Monday, 11 March 2013

House Rules

Action Points

Your PC gets an action point each encounter. This cannot be saved for the next encounter.

NB: This makes the Action Surge feat for humans particularly worthwhile.

Critical Hits

Against Minions 

Right now, a critical hit against a minion is wasted. So, if you roll a natural 20 against a minion you may choose one of the following effects:

1. make a basic attack against another minion;
2. gain a +2 bonus to attack rolls until the end of your next turn; or
3. the next time you roll a natural 1 on a d20 before the end of the encounter you may reroll the d20.

Against Non-minions 

Instead of the normal effects of a critical hit, you may choose to reroll a single d20 result that you do not like before the end of the encounter. This can be your attack roll or saving throw, or the attack roll or saving throw of an enemy.

Fate Points

You start the game with 1 fate point. You gain 1 new fate point each time you gain a new level. The DM may award a fate point for achieving something extraordinary (DM's discretion).

Spending fate points does not require an action. You may spend as many as you wish and you may interrupt the turn of an enemy or ally to use them. (Essentially, they trump every other action.)

You may choose one the following effects when you spend 1 fate point:

1. All conditions affecting you end (including the dying condition). You stand up from prone if you were prone. You regain hit points as if you had spent a healing surge. You may also spend up to 2 healing surges. You gain a +2 bonus to your defences and resist 5/tier all until the end of your turn.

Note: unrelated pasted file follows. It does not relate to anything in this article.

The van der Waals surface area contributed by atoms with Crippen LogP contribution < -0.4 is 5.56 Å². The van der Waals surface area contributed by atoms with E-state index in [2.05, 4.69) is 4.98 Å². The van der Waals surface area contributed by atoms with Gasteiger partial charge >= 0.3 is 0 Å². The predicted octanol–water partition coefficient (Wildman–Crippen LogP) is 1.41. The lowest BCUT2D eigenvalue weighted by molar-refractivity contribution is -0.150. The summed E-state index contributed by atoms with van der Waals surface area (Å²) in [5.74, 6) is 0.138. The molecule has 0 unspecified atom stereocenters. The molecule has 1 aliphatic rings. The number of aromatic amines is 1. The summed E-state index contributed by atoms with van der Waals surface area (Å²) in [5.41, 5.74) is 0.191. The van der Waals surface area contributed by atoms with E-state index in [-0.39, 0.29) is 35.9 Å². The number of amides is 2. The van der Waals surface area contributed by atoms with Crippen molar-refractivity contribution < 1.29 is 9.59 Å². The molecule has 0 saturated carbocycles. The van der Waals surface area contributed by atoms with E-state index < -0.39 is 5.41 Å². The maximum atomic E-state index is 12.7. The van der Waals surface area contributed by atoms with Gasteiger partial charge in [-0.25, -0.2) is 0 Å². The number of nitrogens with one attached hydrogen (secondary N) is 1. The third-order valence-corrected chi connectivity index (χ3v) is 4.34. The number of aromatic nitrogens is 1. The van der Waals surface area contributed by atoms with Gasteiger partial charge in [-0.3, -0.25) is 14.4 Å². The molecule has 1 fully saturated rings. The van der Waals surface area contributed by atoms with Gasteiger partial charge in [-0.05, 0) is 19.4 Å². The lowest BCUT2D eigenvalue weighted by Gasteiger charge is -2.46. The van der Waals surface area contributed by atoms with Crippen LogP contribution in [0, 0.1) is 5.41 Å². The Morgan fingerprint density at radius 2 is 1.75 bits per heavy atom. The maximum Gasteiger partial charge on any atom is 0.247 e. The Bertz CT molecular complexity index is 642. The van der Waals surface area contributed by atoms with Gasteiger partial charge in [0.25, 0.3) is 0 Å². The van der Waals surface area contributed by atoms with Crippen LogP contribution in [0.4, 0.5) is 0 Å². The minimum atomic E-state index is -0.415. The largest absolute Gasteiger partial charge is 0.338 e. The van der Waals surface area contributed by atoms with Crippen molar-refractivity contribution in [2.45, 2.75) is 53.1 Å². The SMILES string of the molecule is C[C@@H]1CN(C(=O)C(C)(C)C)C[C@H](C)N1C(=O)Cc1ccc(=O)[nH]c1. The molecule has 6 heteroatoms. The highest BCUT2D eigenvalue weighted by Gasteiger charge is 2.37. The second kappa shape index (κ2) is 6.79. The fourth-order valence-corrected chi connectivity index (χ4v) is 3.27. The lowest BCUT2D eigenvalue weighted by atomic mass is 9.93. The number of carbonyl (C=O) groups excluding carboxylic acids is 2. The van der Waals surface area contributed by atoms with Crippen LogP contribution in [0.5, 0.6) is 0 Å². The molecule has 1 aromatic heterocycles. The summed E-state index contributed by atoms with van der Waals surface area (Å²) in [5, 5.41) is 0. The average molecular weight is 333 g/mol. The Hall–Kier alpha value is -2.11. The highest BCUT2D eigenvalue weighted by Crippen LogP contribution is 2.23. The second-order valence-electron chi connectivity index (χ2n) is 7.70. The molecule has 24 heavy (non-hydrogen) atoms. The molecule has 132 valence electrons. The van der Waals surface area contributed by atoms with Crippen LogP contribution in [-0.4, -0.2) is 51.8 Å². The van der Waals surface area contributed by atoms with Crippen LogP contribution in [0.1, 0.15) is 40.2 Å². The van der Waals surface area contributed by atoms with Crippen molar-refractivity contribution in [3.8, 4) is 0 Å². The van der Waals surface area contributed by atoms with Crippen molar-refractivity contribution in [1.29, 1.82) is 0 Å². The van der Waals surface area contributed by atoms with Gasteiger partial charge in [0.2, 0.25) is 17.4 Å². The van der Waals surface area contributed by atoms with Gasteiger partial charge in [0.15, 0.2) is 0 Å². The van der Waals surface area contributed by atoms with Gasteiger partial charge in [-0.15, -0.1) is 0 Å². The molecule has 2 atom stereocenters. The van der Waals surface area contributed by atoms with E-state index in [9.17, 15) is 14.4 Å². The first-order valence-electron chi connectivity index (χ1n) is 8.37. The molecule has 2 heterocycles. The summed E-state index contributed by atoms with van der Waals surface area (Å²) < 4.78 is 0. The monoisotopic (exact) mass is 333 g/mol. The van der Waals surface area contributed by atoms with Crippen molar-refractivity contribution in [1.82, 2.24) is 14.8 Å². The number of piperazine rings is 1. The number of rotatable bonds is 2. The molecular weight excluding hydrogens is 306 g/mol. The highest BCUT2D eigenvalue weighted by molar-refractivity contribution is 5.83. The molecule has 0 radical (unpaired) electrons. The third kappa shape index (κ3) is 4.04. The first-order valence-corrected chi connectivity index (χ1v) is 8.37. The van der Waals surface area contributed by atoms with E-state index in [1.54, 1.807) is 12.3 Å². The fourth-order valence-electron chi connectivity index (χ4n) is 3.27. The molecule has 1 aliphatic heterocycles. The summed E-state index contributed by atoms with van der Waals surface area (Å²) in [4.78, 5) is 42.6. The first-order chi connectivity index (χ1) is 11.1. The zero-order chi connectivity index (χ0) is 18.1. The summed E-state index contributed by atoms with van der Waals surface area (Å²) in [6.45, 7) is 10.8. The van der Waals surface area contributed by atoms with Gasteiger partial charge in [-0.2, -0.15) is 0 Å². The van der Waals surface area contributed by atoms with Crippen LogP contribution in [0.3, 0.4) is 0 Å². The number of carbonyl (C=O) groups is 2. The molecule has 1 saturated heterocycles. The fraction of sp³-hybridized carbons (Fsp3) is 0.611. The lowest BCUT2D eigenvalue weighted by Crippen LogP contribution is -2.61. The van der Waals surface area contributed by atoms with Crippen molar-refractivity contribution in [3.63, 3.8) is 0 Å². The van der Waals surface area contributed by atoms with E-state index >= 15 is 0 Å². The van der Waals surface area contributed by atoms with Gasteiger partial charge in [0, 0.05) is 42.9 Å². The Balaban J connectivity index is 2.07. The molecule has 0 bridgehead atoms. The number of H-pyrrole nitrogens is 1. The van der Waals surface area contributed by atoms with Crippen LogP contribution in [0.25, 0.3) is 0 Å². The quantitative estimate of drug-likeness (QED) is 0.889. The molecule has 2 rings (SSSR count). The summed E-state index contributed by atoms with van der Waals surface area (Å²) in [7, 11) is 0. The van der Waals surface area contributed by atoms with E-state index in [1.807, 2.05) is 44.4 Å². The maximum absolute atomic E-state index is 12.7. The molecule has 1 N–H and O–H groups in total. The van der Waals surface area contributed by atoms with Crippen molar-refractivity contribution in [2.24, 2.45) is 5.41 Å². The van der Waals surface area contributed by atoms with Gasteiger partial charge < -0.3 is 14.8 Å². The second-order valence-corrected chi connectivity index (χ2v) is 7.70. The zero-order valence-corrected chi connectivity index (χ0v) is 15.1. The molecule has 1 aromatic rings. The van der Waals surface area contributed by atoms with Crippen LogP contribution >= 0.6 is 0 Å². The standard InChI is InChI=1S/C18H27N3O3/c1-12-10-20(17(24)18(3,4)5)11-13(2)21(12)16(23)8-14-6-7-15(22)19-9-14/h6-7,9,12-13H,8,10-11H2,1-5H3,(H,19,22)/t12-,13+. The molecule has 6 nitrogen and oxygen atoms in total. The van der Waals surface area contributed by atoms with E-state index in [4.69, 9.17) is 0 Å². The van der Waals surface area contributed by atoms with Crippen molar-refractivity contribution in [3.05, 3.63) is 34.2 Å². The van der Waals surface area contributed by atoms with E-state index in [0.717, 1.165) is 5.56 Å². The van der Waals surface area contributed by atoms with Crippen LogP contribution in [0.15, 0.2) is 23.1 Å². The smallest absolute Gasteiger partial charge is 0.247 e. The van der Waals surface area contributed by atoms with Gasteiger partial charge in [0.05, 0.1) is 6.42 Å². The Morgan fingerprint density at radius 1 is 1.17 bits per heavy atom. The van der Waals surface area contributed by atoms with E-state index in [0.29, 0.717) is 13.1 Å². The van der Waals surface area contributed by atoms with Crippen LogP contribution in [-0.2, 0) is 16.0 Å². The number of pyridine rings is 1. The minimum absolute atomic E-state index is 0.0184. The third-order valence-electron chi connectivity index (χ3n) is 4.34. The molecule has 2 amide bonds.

2. You gain a standard action with which you must use an attack power.
- If your attack has a single target, you do not roll your attack roll but your attack roll is treated as if you rolled a natural 20 and thus a critical hit.
- If your attack roll has multiple targets, you roll all your attack rolls but you may replace any 1 die result with a natural 20 and thus a critical hit.

3. You regain all your expended encounter and daily powers (including magic items powers) and they are available for your use. You regain all your expended healing surges. You regain hit points equal to your bloodied value.

4. Until the end of this encounter, you may reroll any die or dice when you do not like the result.

5. It is the end of the encounter and you are dead. You are not dead. All other conditions that were affecting you end. You have hit points equal to your bloodied value. You gain all the benefits of an extended rest.

Each of these benefits are significant - perhaps even overpowered - but these are meant to represent that the PCs are truly extraordinary and are touched by fate.

There is one other way in which a fate point can be used but this is strictly for negotiation between the player and the DM: you may use 1 or more fate points to alter reality. Let's just say you may change something in the campaign or discover an important secret. However, be careful before using a fate point in this way: you don't want it to ruin the game or your sense of achievement in particular.

These are not being used. If something triggers off a milestone - I think there are a few magic items that do - just replace the word "milestone" with "encounter".

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